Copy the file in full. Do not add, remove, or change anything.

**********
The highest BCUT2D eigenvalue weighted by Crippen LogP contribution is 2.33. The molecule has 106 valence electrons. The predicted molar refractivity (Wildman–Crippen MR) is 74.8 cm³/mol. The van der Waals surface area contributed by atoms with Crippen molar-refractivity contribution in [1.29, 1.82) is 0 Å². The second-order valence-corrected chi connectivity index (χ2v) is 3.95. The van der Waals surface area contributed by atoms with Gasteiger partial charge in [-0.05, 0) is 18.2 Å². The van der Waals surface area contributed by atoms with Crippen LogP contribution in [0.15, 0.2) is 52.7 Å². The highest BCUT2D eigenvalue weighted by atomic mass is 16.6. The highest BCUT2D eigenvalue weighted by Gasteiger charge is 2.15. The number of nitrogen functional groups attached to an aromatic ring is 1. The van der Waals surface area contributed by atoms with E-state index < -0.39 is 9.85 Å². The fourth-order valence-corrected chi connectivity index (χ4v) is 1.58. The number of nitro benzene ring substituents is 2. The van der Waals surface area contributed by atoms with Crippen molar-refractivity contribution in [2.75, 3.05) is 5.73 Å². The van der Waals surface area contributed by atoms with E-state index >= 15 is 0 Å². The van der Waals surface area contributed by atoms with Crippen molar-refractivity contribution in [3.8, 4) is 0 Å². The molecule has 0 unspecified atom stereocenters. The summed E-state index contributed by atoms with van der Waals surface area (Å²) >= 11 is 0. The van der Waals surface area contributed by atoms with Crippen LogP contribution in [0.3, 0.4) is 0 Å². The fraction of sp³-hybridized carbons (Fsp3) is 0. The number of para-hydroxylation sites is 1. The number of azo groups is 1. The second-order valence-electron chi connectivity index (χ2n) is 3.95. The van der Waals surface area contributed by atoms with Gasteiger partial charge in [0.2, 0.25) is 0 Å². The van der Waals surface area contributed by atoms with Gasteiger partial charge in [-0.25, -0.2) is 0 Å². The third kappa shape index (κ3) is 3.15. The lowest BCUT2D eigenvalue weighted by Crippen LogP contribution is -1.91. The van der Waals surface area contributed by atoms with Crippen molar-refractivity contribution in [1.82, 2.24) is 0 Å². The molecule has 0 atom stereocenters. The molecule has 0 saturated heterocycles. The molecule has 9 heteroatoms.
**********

The highest BCUT2D eigenvalue weighted by Crippen LogP contribution is 2.33. The molecule has 106 valence electrons. The predicted molar refractivity (Wildman–Crippen MR) is 74.8 cm³/mol. The van der Waals surface area contributed by atoms with Crippen molar-refractivity contribution in [1.29, 1.82) is 0 Å². The second-order valence-corrected chi connectivity index (χ2v) is 3.95. The van der Waals surface area contributed by atoms with Gasteiger partial charge in [-0.05, 0) is 18.2 Å². The van der Waals surface area contributed by atoms with Crippen LogP contribution in [0.15, 0.2) is 52.7 Å². The highest BCUT2D eigenvalue weighted by atomic mass is 16.6. The highest BCUT2D eigenvalue weighted by Gasteiger charge is 2.15. The number of nitrogen functional groups attached to an aromatic ring is 1. The van der Waals surface area contributed by atoms with E-state index < -0.39 is 9.85 Å². The fourth-order valence-corrected chi connectivity index (χ4v) is 1.58. The number of nitro benzene ring substituents is 2. The van der Waals surface area contributed by atoms with Crippen molar-refractivity contribution in [2.75, 3.05) is 5.73 Å². The van der Waals surface area contributed by atoms with E-state index >= 15 is 0 Å². The van der Waals surface area contributed by atoms with Crippen molar-refractivity contribution in [3.8, 4) is 0 Å². The molecule has 0 unspecified atom stereocenters. The summed E-state index contributed by atoms with van der Waals surface area (Å²) >= 11 is 0. The van der Waals surface area contributed by atoms with Crippen LogP contribution in [0.3, 0.4) is 0 Å². The fraction of sp³-hybridized carbons (Fsp3) is 0. The number of para-hydroxylation sites is 1. The number of azo groups is 1. The second-order valence-electron chi connectivity index (χ2n) is 3.95. The van der Waals surface area contributed by atoms with Gasteiger partial charge in [0.2, 0.25) is 0 Å². The van der Waals surface area contributed by atoms with Gasteiger partial charge in [-0.25, -0.2) is 0 Å². The third kappa shape index (κ3) is 3.15. The lowest BCUT2D eigenvalue weighted by Crippen LogP contribution is -1.91. The van der Waals surface area contributed by atoms with Crippen molar-refractivity contribution in [1.82, 2.24) is 0 Å². The molecule has 0 atom stereocenters. The molecule has 0 saturated heterocycles. The molecule has 9 heteroatoms.